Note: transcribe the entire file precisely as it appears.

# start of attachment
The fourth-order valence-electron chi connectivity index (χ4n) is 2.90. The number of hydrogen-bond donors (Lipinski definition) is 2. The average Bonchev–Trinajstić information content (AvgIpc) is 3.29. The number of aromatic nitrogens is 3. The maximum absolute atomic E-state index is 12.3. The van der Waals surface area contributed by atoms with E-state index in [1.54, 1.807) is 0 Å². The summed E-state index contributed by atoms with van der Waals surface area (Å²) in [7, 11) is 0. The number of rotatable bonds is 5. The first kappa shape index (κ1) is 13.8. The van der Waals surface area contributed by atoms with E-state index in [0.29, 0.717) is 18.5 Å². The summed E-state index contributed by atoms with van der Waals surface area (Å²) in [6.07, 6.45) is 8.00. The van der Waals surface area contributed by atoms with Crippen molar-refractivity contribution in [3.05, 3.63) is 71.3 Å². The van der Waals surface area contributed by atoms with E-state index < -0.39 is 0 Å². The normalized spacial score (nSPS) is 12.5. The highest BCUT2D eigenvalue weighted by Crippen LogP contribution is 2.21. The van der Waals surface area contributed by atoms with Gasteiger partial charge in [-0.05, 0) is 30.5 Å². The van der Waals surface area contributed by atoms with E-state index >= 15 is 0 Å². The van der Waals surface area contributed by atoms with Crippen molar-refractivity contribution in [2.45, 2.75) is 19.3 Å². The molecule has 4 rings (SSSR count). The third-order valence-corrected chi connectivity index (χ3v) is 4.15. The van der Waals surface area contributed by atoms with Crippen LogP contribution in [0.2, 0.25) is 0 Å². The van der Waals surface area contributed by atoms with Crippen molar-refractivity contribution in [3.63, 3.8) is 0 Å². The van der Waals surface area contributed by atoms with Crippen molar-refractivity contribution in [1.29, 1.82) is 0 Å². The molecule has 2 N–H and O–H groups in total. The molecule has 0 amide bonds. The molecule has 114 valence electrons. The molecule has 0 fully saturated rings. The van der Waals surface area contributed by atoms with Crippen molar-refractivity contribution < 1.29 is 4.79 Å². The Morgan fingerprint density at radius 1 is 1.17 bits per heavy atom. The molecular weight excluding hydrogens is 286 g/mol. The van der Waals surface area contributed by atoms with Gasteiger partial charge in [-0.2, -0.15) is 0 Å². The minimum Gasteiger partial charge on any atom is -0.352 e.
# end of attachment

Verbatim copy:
The fourth-order valence-electron chi connectivity index (χ4n) is 2.90. The number of hydrogen-bond donors (Lipinski definition) is 2. The average Bonchev–Trinajstić information content (AvgIpc) is 3.29. The number of aromatic nitrogens is 3. The maximum absolute atomic E-state index is 12.3. The van der Waals surface area contributed by atoms with E-state index in [1.54, 1.807) is 0 Å². The summed E-state index contributed by atoms with van der Waals surface area (Å²) in [7, 11) is 0. The number of rotatable bonds is 5. The first kappa shape index (κ1) is 13.8. The van der Waals surface area contributed by atoms with E-state index in [0.29, 0.717) is 18.5 Å². The summed E-state index contributed by atoms with van der Waals surface area (Å²) in [6.07, 6.45) is 8.00. The van der Waals surface area contributed by atoms with Crippen molar-refractivity contribution in [3.05, 3.63) is 71.3 Å². The van der Waals surface area contributed by atoms with E-state index < -0.39 is 0 Å². The normalized spacial score (nSPS) is 12.5. The highest BCUT2D eigenvalue weighted by Crippen LogP contribution is 2.21. The van der Waals surface area contributed by atoms with Gasteiger partial charge in [-0.05, 0) is 30.5 Å². The van der Waals surface area contributed by atoms with E-state index >= 15 is 0 Å². The van der Waals surface area contributed by atoms with Crippen molar-refractivity contribution in [2.45, 2.75) is 19.3 Å². The molecule has 4 rings (SSSR count). The third-order valence-corrected chi connectivity index (χ3v) is 4.15. The van der Waals surface area contributed by atoms with Crippen LogP contribution in [0.2, 0.25) is 0 Å². The van der Waals surface area contributed by atoms with Crippen molar-refractivity contribution in [3.63, 3.8) is 0 Å². The van der Waals surface area contributed by atoms with Crippen molar-refractivity contribution in [1.29, 1.82) is 0 Å². The molecule has 2 N–H and O–H groups in total. The molecule has 0 amide bonds. The molecule has 114 valence electrons. The molecule has 0 fully saturated rings. The van der Waals surface area contributed by atoms with Crippen molar-refractivity contribution < 1.29 is 4.79 Å². The Morgan fingerprint density at radius 1 is 1.17 bits per heavy atom. The molecular weight excluding hydrogens is 286 g/mol. The van der Waals surface area contributed by atoms with Gasteiger partial charge in [-0.2, -0.15) is 0 Å². The minimum Gasteiger partial charge on any atom is -0.352 e.